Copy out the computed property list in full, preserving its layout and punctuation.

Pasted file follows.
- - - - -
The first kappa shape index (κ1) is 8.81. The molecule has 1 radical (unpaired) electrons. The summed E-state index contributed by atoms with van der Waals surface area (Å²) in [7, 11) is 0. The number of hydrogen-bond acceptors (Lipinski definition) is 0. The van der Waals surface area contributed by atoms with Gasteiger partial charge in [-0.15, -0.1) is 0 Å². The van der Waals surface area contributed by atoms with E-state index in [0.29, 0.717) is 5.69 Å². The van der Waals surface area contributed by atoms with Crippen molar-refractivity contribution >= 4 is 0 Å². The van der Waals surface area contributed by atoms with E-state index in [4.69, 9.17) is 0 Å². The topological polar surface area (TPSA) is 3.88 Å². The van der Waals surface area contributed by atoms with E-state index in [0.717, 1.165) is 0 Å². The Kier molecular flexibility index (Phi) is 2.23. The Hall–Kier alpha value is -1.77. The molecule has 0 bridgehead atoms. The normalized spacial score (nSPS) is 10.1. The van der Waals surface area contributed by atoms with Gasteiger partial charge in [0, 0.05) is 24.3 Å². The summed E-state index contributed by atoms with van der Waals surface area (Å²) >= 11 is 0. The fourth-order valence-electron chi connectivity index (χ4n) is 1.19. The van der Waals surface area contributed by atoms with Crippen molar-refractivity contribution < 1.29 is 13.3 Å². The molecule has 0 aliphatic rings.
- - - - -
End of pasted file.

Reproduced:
The first kappa shape index (κ1) is 8.81. The molecule has 1 radical (unpaired) electrons. The summed E-state index contributed by atoms with van der Waals surface area (Å²) in [7, 11) is 0. The number of hydrogen-bond acceptors (Lipinski definition) is 0. The van der Waals surface area contributed by atoms with Gasteiger partial charge in [-0.15, -0.1) is 0 Å². The van der Waals surface area contributed by atoms with E-state index in [0.29, 0.717) is 5.69 Å². The van der Waals surface area contributed by atoms with Crippen molar-refractivity contribution >= 4 is 0 Å². The van der Waals surface area contributed by atoms with E-state index in [4.69, 9.17) is 0 Å². The topological polar surface area (TPSA) is 3.88 Å². The van der Waals surface area contributed by atoms with E-state index in [0.717, 1.165) is 0 Å². The Kier molecular flexibility index (Phi) is 2.23. The Hall–Kier alpha value is -1.77. The molecule has 0 bridgehead atoms. The normalized spacial score (nSPS) is 10.1. The van der Waals surface area contributed by atoms with Gasteiger partial charge in [0, 0.05) is 24.3 Å². The summed E-state index contributed by atoms with van der Waals surface area (Å²) >= 11 is 0. The fourth-order valence-electron chi connectivity index (χ4n) is 1.19. The van der Waals surface area contributed by atoms with Crippen molar-refractivity contribution < 1.29 is 13.3 Å². The molecule has 0 aliphatic rings.